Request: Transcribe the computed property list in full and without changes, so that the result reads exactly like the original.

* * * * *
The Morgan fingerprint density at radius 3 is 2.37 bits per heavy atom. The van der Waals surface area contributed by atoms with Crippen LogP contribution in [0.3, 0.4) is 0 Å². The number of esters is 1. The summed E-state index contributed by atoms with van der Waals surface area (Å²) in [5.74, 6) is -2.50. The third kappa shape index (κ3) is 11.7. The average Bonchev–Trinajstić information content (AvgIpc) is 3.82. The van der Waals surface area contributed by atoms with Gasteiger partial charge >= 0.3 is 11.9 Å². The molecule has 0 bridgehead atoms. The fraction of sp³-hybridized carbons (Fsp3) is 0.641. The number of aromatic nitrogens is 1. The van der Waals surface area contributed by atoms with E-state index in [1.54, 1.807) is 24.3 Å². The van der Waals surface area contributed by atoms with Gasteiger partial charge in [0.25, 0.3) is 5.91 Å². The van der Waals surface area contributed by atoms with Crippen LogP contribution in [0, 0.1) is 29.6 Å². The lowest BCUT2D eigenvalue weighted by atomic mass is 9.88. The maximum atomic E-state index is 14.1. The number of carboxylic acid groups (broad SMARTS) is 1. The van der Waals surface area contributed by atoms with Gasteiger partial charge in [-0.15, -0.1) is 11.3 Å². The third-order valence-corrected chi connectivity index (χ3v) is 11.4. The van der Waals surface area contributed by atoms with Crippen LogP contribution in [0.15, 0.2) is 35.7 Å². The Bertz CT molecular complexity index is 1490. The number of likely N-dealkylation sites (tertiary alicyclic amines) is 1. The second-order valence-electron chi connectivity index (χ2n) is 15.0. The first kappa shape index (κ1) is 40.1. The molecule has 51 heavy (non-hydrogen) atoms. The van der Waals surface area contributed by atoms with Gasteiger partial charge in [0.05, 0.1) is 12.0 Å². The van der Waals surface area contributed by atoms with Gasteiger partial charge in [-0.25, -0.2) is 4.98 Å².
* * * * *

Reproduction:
The Morgan fingerprint density at radius 3 is 2.37 bits per heavy atom. The van der Waals surface area contributed by atoms with Crippen LogP contribution in [0.3, 0.4) is 0 Å². The number of esters is 1. The summed E-state index contributed by atoms with van der Waals surface area (Å²) in [5.74, 6) is -2.50. The third kappa shape index (κ3) is 11.7. The average Bonchev–Trinajstić information content (AvgIpc) is 3.82. The van der Waals surface area contributed by atoms with Gasteiger partial charge >= 0.3 is 11.9 Å². The molecule has 0 bridgehead atoms. The fraction of sp³-hybridized carbons (Fsp3) is 0.641. The number of aromatic nitrogens is 1. The van der Waals surface area contributed by atoms with E-state index in [1.54, 1.807) is 24.3 Å². The van der Waals surface area contributed by atoms with Gasteiger partial charge in [0.25, 0.3) is 5.91 Å². The van der Waals surface area contributed by atoms with Crippen LogP contribution in [0, 0.1) is 29.6 Å². The lowest BCUT2D eigenvalue weighted by atomic mass is 9.88. The maximum atomic E-state index is 14.1. The number of carboxylic acid groups (broad SMARTS) is 1. The van der Waals surface area contributed by atoms with Gasteiger partial charge in [-0.15, -0.1) is 11.3 Å². The third-order valence-corrected chi connectivity index (χ3v) is 11.4. The van der Waals surface area contributed by atoms with Crippen LogP contribution in [0.15, 0.2) is 35.7 Å². The Bertz CT molecular complexity index is 1490. The number of likely N-dealkylation sites (tertiary alicyclic amines) is 1. The second-order valence-electron chi connectivity index (χ2n) is 15.0. The first kappa shape index (κ1) is 40.1. The molecule has 51 heavy (non-hydrogen) atoms. The van der Waals surface area contributed by atoms with Gasteiger partial charge in [0.05, 0.1) is 12.0 Å². The van der Waals surface area contributed by atoms with Gasteiger partial charge in [-0.25, -0.2) is 4.98 Å².